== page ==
Salary.com COVID-19 Research Reveals Employers Expect to Re-Hire 90% of Laid-Off Workers
Salary.com, a leading SaaS provider of cloud-based compensation data, software, and analytics, released today new survey data that shows 66% of employers either reduced their workforce or negatively impacted employee pay in response to COVID-19, though just 10% of survey respondents expect the layoffs to be permanent.
The survey revealed that 32% of employers laid off people (temporary or permanent), 10% saw a reduction in base pay, and 21% reduced variable pay (including bonuses and commissions). In addition to the expectation that 90% of layoffs may be temporary, 65% of employers reported that base pay remained unchanged and 45% say they are leaving merit raises in place in 2020.
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Salary.com conducted the COVID-19 Compensation and Benefits Impact Survey, which targeted 1,176 compensation managers across the U.S. and Canada, to better understand the full range of actions that employers and HR professionals that focus on compensation are taking in response to the COVID-19 virus outbreak — details not being uncovered in the weekly job loss headlines. The report provides further details on industries most impacted by the current crisis as well as how organizations are adjusting base and variable pay, and long-term compensation strategies.
“We launched this survey to help organizations and employees make decisions with confidence at a time when the labor market is shedding jobs at a record pace,” said Kent Plunkett, CEO of Salary.com. “What we found gives employers new and deeper insights into what’s needed to make sound decisions on issues such as hiring, pay raises, promotions, pay equity, and workforce management.”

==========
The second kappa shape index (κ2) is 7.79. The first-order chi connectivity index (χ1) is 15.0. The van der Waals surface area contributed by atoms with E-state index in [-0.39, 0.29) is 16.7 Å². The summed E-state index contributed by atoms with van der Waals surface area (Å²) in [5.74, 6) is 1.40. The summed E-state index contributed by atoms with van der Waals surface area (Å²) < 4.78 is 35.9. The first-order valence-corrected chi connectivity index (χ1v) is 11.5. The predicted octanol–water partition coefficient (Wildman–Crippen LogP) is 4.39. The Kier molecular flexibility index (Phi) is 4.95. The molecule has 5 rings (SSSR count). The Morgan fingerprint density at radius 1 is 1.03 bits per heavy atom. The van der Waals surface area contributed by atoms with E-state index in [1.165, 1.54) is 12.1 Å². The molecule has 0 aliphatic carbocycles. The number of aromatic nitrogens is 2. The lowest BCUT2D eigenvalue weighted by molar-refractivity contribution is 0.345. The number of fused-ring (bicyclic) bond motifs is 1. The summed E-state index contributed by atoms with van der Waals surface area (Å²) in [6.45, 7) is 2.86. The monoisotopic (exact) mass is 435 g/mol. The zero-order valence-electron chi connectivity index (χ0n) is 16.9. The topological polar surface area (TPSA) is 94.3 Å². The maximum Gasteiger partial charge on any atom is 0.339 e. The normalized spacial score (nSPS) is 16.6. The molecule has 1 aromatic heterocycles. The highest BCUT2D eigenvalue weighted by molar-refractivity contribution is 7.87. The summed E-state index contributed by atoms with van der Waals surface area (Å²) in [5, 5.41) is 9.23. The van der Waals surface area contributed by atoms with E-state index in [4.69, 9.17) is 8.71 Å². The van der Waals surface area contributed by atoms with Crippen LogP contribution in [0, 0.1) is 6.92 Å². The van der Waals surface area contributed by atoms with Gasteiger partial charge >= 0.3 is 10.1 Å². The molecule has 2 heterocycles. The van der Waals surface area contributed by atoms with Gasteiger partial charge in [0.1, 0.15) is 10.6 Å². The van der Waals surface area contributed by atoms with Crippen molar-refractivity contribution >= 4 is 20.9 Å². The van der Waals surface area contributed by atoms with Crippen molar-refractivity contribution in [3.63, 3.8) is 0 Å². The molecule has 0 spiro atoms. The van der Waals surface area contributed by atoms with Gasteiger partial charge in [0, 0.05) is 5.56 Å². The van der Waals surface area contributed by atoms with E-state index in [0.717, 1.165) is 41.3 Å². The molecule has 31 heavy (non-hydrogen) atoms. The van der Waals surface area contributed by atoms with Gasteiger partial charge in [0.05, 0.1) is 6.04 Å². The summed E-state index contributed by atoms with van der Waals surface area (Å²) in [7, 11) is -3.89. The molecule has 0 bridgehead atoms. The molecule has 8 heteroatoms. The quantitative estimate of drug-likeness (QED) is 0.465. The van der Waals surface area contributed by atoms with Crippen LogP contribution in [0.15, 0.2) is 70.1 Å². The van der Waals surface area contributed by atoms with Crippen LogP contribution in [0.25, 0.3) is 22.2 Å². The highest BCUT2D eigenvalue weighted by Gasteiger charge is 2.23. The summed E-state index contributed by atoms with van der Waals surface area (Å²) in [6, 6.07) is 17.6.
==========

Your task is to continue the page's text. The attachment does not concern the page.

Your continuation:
Industries such as retail (brick and mortar), manufacturing, non-profits, and healthcare — hit the hardest by the economic downturn — were more likely to take multiple negative actions that impacted employee pay. For all industries, 20% of employers eliminated planned merit raises for 2020 and another 24% are postponing merit increases.
“We were excited to see the optimism of business leaders come through in the data however, it’s likely that anxiety about where employment and compensation is headed in the coming months will remain high. We plan to continue releasing detailed information that will help employees make informed career decisions and organizations structure their pay programs to be equitable and competitive,” Plunkett said. “Having the most up-to-date information is always critical to getting pay right.”